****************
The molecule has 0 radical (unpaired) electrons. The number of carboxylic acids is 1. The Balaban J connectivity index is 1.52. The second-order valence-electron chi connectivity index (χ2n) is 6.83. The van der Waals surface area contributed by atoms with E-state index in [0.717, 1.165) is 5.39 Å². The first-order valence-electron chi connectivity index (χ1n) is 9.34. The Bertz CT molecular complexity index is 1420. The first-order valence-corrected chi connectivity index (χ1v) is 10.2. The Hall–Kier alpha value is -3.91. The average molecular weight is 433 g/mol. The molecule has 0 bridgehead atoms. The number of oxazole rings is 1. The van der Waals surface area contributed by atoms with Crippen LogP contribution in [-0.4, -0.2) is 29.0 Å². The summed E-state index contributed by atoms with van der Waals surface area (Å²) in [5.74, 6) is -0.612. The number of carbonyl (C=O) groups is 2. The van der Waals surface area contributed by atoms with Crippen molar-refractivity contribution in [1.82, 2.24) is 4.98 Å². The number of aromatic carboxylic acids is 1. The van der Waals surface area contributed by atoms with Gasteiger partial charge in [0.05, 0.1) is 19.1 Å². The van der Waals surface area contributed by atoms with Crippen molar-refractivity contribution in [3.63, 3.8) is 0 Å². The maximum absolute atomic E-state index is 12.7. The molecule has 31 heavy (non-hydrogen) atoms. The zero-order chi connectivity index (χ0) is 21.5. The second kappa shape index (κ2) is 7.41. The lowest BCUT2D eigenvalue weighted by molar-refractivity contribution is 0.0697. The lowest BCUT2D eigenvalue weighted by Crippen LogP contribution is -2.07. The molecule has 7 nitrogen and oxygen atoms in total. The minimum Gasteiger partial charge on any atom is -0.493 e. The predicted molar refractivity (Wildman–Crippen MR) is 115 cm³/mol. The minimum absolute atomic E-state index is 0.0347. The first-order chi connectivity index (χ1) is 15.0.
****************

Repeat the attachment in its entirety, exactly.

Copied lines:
The molecule has 0 radical (unpaired) electrons. The number of carboxylic acids is 1. The Balaban J connectivity index is 1.52. The second-order valence-electron chi connectivity index (χ2n) is 6.83. The van der Waals surface area contributed by atoms with E-state index in [0.717, 1.165) is 5.39 Å². The first-order valence-electron chi connectivity index (χ1n) is 9.34. The Bertz CT molecular complexity index is 1420. The first-order valence-corrected chi connectivity index (χ1v) is 10.2. The Hall–Kier alpha value is -3.91. The average molecular weight is 433 g/mol. The molecule has 0 bridgehead atoms. The number of oxazole rings is 1. The van der Waals surface area contributed by atoms with Crippen LogP contribution in [-0.4, -0.2) is 29.0 Å². The summed E-state index contributed by atoms with van der Waals surface area (Å²) in [5.74, 6) is -0.612. The number of carbonyl (C=O) groups is 2. The van der Waals surface area contributed by atoms with Crippen molar-refractivity contribution in [1.82, 2.24) is 4.98 Å². The number of aromatic carboxylic acids is 1. The van der Waals surface area contributed by atoms with Gasteiger partial charge in [0.05, 0.1) is 19.1 Å². The van der Waals surface area contributed by atoms with Crippen molar-refractivity contribution in [3.63, 3.8) is 0 Å². The maximum absolute atomic E-state index is 12.7. The molecule has 31 heavy (non-hydrogen) atoms. The zero-order chi connectivity index (χ0) is 21.5. The second kappa shape index (κ2) is 7.41. The lowest BCUT2D eigenvalue weighted by molar-refractivity contribution is 0.0697. The lowest BCUT2D eigenvalue weighted by Crippen LogP contribution is -2.07. The molecule has 7 nitrogen and oxygen atoms in total. The minimum Gasteiger partial charge on any atom is -0.493 e. The predicted molar refractivity (Wildman–Crippen MR) is 115 cm³/mol. The minimum absolute atomic E-state index is 0.0347. The first-order chi connectivity index (χ1) is 15.0.